Federated predicts GDP rebound for the US
Phil Orlando, chief equity strategist at Federated comments on the implications of the first quarter decline in the US economy and argues that a macroeconomic rebound can be expected.
The Commerce Department flashed its weather-impaired, first-quarter GDP at much weaker-than-expected growth of only 0.1%, and then revised it down sharply to a de-cline of 1.0%. The final revision will be released Wednesday, June 25. The Bloomberg consensus is calling for another downward revision to a decline of 1.8%-versus 2.6% in last year’s fourth quarter-which would make it the single-worst quarter in the cur-rent recovery from the Great Recession, surpassing the dreadful 1.3% contraction of the third quarter of 2011.
With the difficult winter now behind us, several key economic metrics, such as employment, a good Easter retail sales season, manufacturing and auto sales, have re-bounded stronger than expected. As a result, we are raising our second-quarter 2014 GDP estimate from 3.6% to 4.0% (close to the robust 4.1% growth of the third quarter of 2013), while the Blue Chip consensus is also raising its estimate from 3.0% to 3.4% (within a range of 2.4% to 3.7%).
Some of the economy’s enormous pent-up demand may be pulled forward into the second quarter, but inventory liquidation may soon shift back towards restocking, along with a potentially solid Back-to-School (BTS) season. So we’re trimming our third-quarter GDP estimate from 3.7% to 3.5%, while the consensus is leaving un-changed it’s 3.0% estimate (within a range of 2.4% to 3.6%).
We’re also trimming our fourth-quarter estimate from 3.7% to 3.5%, and the consen-sus estimate remains unchanged at 3.1% (within a range of 2.3% to 3.8%). The Commerce Department’s significant downward revision for the first quarter of 2014 into negative territory forces us to revise our full-year 2014 GDP estimate down from 3.2% to 2.3%, while the Blue Chip consensus also guts its full-year estimate from 2.7% down to 2.1% (within a new 1.9% to 2.4% range). Federated is establishing a preliminary full-year GDP estimate for calendar 2015 at 3.3%, compared with the Blue Chip consensus at 3.0% (within a range of 2.6% to 3.4%).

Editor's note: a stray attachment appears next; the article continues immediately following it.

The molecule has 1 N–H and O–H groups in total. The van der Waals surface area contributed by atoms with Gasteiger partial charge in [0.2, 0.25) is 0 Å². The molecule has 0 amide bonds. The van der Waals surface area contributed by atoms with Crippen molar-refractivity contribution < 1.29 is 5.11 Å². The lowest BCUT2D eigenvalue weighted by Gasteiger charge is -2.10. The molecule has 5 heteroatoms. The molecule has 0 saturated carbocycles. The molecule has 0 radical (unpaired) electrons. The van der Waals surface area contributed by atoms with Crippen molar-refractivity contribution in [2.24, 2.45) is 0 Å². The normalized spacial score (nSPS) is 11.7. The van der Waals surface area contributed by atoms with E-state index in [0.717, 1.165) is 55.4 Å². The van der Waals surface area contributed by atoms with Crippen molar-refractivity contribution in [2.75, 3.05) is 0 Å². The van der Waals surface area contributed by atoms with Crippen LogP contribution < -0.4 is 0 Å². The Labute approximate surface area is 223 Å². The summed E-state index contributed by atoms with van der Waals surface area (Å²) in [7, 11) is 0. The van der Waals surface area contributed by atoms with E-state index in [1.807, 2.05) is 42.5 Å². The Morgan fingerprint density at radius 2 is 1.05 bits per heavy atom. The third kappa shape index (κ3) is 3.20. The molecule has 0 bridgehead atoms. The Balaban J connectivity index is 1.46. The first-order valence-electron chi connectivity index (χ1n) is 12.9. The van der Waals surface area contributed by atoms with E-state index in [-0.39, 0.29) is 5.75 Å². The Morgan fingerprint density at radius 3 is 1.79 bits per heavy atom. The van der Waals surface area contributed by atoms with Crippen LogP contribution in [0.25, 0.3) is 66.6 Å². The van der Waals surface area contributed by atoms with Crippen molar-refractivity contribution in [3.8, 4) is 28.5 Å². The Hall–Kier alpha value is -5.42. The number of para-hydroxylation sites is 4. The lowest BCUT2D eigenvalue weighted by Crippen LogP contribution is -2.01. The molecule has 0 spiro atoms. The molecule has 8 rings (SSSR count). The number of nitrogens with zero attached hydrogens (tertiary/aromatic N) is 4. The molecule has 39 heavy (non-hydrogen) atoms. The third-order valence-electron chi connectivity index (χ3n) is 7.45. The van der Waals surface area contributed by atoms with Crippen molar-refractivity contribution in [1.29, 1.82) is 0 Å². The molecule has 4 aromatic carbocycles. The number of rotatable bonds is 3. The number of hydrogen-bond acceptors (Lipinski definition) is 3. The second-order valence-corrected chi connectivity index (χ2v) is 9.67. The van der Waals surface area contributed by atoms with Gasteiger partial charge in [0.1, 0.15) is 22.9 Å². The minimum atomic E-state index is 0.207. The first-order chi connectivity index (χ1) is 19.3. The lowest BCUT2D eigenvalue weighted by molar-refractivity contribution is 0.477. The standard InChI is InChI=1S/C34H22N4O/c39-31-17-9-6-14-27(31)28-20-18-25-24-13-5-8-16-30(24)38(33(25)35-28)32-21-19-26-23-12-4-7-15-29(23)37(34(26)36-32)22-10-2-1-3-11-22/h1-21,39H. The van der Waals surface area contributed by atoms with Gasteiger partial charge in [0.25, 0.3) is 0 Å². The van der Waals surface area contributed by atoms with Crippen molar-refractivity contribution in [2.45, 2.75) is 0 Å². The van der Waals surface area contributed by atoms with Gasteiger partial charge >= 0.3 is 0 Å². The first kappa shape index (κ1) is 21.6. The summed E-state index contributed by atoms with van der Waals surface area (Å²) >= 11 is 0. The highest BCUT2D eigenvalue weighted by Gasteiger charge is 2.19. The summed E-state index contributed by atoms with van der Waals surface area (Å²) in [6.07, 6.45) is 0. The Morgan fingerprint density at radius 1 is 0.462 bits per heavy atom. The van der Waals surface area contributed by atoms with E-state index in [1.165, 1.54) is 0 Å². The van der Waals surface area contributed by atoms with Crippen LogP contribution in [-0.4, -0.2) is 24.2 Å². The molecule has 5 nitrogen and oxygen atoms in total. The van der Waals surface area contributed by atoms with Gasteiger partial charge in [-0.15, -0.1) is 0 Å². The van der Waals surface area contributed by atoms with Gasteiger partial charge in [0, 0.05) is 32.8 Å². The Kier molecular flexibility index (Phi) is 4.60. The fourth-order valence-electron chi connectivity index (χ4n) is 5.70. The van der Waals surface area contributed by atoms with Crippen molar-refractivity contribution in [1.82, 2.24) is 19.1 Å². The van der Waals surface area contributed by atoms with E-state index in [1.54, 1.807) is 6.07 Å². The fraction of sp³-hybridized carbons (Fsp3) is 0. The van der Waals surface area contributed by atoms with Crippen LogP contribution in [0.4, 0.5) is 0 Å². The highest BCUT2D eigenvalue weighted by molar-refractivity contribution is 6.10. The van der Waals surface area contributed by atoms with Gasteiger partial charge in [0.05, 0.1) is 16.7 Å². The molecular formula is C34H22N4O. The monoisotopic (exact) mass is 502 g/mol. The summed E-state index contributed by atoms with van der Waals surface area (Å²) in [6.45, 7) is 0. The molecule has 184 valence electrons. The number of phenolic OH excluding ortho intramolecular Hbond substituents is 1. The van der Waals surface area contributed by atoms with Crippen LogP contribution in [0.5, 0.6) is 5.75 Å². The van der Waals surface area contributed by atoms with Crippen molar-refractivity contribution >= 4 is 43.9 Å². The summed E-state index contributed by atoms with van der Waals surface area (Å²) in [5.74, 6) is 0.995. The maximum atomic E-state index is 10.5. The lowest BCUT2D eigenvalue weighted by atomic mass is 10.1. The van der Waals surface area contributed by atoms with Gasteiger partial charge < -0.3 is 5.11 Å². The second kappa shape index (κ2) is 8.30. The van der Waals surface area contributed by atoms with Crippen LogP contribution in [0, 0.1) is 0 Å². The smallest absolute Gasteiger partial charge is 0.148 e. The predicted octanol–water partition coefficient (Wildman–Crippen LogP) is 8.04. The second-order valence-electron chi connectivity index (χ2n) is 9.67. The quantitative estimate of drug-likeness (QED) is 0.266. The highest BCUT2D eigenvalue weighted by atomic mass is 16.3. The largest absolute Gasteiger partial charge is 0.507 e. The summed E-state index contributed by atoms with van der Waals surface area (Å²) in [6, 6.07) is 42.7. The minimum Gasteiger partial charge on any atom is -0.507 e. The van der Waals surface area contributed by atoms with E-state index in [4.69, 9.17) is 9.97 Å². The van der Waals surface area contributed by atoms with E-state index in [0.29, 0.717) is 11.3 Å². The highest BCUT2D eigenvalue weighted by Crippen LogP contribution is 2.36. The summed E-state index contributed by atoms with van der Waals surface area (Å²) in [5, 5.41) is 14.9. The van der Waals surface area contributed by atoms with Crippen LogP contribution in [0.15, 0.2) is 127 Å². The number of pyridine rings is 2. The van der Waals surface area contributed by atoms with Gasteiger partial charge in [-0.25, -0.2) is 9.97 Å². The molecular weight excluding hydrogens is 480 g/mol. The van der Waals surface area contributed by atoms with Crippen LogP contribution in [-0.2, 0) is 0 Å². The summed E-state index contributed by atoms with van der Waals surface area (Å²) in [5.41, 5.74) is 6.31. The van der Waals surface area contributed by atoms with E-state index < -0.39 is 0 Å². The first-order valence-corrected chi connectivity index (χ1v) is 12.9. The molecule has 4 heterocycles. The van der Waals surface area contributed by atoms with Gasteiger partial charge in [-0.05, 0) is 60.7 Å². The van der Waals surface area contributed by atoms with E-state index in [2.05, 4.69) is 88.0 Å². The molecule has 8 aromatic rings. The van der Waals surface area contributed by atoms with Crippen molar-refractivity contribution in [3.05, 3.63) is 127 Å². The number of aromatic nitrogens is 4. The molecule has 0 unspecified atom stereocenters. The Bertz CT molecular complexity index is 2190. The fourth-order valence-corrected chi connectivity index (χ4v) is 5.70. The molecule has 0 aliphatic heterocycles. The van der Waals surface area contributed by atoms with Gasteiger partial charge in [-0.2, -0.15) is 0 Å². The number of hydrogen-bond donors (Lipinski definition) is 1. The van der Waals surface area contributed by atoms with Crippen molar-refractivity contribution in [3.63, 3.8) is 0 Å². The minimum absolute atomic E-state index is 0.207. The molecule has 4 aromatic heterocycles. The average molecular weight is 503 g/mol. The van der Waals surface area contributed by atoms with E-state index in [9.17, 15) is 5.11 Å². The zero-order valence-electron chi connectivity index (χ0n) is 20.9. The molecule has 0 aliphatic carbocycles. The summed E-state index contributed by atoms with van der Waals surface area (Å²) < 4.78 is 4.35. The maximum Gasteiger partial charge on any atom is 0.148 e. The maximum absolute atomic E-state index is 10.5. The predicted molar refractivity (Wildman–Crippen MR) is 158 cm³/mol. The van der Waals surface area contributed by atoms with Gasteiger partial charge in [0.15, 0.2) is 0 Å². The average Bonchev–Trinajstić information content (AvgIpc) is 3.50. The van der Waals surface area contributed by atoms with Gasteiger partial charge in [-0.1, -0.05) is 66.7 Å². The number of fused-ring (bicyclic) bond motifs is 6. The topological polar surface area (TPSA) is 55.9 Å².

Federated’s Macro Policy Committee also made the following investment observations: Core inflation, which strips out the nominal increase from volatile food and energy prices, has risen in recent months. On a year-over-year basis through May, the wholesale Producer Price Index (PPI) is running at a core level of 2.0% (up from a gain of 1.1% in February), and the retail Consumer Price Index (CPI) is at 2.0% through May (versus an increase of 1.6% in February).
The core Personal Consumption Expenditure (PCE) in-dex-the Federal Reserve’s preferred measure of inflation-is now at a 1.4% year-over-year level through April (versus a tepid gain of 1.1% in both January and February). This figure lies in the middle of the Fed’s 1.0% to 2.0% target range, and is still below its 2.0% inflation trigger to reverse its current Zero Interest-Rate Policy (ZIRP).
Benchmark 10-year Treasury yields, which peaked at 3.03% at year-end 2013, fell to 2.40% by the end of May. They have seemingly bottomed at this level, and have risen to 2.66% over the past three weeks. We continue to believe that yields could grind higher to nearly 3.50% over the course of 2014, particularly if the bond vigilantes’ inflation concerns spark a repeat of calendar 2013 when bond yields spiked from 1.60% in May to 3.00% in September. Crude (WTI) oil has risen by 10% over the past two months to nearly $108 per 42-gallon barrel due to heightened geopolitical risk in Iraq.
The Federal Reserve’s original $85 billion monthly Quantitative Easing (QE) program has tapered five times since December, and it is now down to a monthly pace of $35 billion. Fed Chair Janet Yellen will likely remain on this unwinding path until she’s wound QE down to zero by year end (at either the October or December Federal Open Market Committee meetings). We do not expect the Fed to begin to raise the federal funds rate from its current zero- to 25-basis-point range until this time next year.